DUWAMISH HEAD, Richard Hugo. Copperhead, Box 271, Port Townsend, Washington 98368, 1976, 24 pages, out of print.
I have an extraordinarily busy day lined up, and beginning early, so I’m sharing with you a chapbook of poems by Richard Hugo, recently passed along to me by a friend who was letting go of some books. Copperhead no longer exists, and I couldn’t find any mention of it when I searched, but I suspect it was a precursor of Copper Canyon, as this chapbook was produced by Sam Hamill and Tree Swenson.
I can’t imagine that any northwest poet doesn’t know Richard Hugo’s work. Perhaps his collected poems, Making Certain It Goes On (Norton, 1984), is on your shelf, as it is on mine. But, just in case, here’s one poem:
Back of Gino’s Place
Most neglect this road, the concrete torn
and hunched, purple boxcars
roasting in the wind or in the sun,
both direct as brass. Only smoke
from two shacks and a scratchy radio
prevent abandonment from falling
on this lateral bare area like fog.
In the winter what clean nightmare
brought a sketcher here
to risk his hands, the loss of line
in this much light? Not the poverty
alone, but other ways of being,
using basic heat: wood brought in
by the same sea that is blaring
wealthy ships to a freshly painted port.
He was right to come. Light
in this place cannot kill the lines
of the charred boat, the rusted net,
the log-boom beached and slanted
waiting for a tide. Not when a need to die
here, just to be an unobtrusive ghost,
takes from mud and wood the color of the day.
Reading these poems takes me back to my early MFA workshops—this would be 1988 or -89—when we were assigned Hugo’s 31 Letters and 13 Dreams (1971), reading aloud to hear the strongly iambic beats. Many of the titles here (“Duwamish,” “Duwamish No. 2,” “West Marginal Way,” “Duwamish Head”) tip us off to Hugo’s trademark evocation of place. Not just place names, but mudhens, cormorants, teal, grebes, and salmon.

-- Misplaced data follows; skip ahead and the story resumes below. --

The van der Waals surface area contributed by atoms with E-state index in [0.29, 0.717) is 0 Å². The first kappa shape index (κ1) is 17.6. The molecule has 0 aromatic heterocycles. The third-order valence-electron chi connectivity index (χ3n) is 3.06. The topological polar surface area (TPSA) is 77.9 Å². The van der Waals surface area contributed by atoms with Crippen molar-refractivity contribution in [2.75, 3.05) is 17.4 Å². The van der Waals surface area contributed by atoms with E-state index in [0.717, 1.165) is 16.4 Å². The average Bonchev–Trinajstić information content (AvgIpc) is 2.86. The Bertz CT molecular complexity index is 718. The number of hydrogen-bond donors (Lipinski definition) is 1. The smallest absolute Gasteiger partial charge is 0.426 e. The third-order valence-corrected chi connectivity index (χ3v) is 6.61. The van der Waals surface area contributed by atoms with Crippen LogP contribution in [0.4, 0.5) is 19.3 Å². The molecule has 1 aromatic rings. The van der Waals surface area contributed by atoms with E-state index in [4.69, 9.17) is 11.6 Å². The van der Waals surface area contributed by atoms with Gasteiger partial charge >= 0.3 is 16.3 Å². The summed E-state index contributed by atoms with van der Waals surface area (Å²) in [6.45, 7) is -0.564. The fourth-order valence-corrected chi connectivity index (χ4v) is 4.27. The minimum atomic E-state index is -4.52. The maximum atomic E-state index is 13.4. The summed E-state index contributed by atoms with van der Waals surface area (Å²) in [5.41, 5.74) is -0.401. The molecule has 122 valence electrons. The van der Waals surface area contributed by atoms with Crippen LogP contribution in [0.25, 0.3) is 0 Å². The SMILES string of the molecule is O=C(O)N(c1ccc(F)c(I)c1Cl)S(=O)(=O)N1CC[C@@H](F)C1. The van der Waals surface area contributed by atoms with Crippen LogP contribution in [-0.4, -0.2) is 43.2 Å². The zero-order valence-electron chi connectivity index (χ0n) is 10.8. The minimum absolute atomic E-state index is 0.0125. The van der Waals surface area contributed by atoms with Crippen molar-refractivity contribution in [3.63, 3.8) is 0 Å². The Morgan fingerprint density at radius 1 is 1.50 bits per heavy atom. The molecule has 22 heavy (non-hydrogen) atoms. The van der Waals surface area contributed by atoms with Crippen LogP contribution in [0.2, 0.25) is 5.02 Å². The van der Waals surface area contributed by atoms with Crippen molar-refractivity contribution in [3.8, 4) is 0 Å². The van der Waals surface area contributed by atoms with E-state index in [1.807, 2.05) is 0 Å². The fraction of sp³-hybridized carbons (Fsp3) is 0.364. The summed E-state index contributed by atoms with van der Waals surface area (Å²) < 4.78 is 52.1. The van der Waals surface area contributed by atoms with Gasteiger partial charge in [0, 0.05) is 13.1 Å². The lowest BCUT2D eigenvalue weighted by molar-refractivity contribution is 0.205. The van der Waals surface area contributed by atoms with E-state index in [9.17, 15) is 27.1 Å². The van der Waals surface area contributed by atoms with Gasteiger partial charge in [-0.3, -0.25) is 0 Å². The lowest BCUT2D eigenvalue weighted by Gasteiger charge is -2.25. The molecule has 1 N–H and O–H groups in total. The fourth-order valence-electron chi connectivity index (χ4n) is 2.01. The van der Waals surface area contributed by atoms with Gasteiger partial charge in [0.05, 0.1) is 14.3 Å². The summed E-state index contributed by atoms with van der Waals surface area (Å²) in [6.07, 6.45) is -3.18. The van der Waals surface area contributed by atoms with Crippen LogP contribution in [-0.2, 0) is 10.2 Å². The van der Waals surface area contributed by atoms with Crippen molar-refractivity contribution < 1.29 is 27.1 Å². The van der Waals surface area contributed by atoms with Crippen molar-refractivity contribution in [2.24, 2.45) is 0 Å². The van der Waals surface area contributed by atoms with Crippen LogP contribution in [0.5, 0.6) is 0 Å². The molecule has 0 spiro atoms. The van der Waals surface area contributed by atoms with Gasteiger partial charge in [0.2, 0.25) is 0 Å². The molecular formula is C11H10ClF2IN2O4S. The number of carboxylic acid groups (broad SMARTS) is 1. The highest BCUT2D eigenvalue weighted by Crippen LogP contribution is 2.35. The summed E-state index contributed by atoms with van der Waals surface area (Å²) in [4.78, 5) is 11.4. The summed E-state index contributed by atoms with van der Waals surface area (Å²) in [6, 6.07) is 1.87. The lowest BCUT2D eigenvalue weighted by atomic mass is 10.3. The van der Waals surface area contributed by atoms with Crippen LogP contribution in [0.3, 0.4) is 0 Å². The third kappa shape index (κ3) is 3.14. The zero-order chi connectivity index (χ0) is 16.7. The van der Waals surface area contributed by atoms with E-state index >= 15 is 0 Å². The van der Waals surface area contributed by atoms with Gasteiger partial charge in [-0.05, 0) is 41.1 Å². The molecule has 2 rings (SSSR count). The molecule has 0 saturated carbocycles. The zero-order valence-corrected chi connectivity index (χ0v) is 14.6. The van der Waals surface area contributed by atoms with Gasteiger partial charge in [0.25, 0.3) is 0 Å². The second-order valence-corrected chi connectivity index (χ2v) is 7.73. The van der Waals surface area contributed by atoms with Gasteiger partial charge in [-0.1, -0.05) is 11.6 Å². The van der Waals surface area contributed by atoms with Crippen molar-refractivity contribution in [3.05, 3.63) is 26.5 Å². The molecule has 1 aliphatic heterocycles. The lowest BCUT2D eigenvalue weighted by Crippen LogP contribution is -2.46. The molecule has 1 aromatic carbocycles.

Hugo’s music is irregular. Sometimes he relies on the iambic 10-syllable line. Then he breaks the pattern and you’re not sure. You can trace the sounds by reading aloud the end words of lines, in the first stanza of “Duwamish,” for instance: river’s / knocks / crud / out-tide / sea / nails /ovens / owns / spines / bribes / coins. Almost all concrete nouns. The ending of knocks chimes with crud, crud chimes with out-tide. Subtly.
His biography at Poetry Foundation includes this insightful paragraph:
In his poems Hugo reflected as much upon the internal region of the individual as on the external region of the natural world, and he considered these two deeply interconnected. According to Frederick Garber, “the landscape where things happen to Hugo goes as far into his mind as it goes outside of it”; Hugo’s poetry “is about the meeting of these landscapes.” The role of the past as a shaping force on the individual predominates. While “failed towns, isolated people and communities imprisoned in walls of boredom and rage,” as Michael Allen notes, are often the subjects of Hugo’s poems, there is also a pervading sense of optimism, of an uplifting hope, as Hugo puts it, “that humanity will always survive civilization.”
I was amused, looking up the book on-line, to find signed copies for $3 (the original price) , and for $150. My copy is pretty beat-up, and not signed. I think I’ll keep it.
I also found a couple videos of Hugo reading (listen for the cadence), including this short feature (5 min) from PBS. (However, when he’s talking, toward the end, the subtitle says “Ricky,” when he says “Roethke,” which is really annoying.)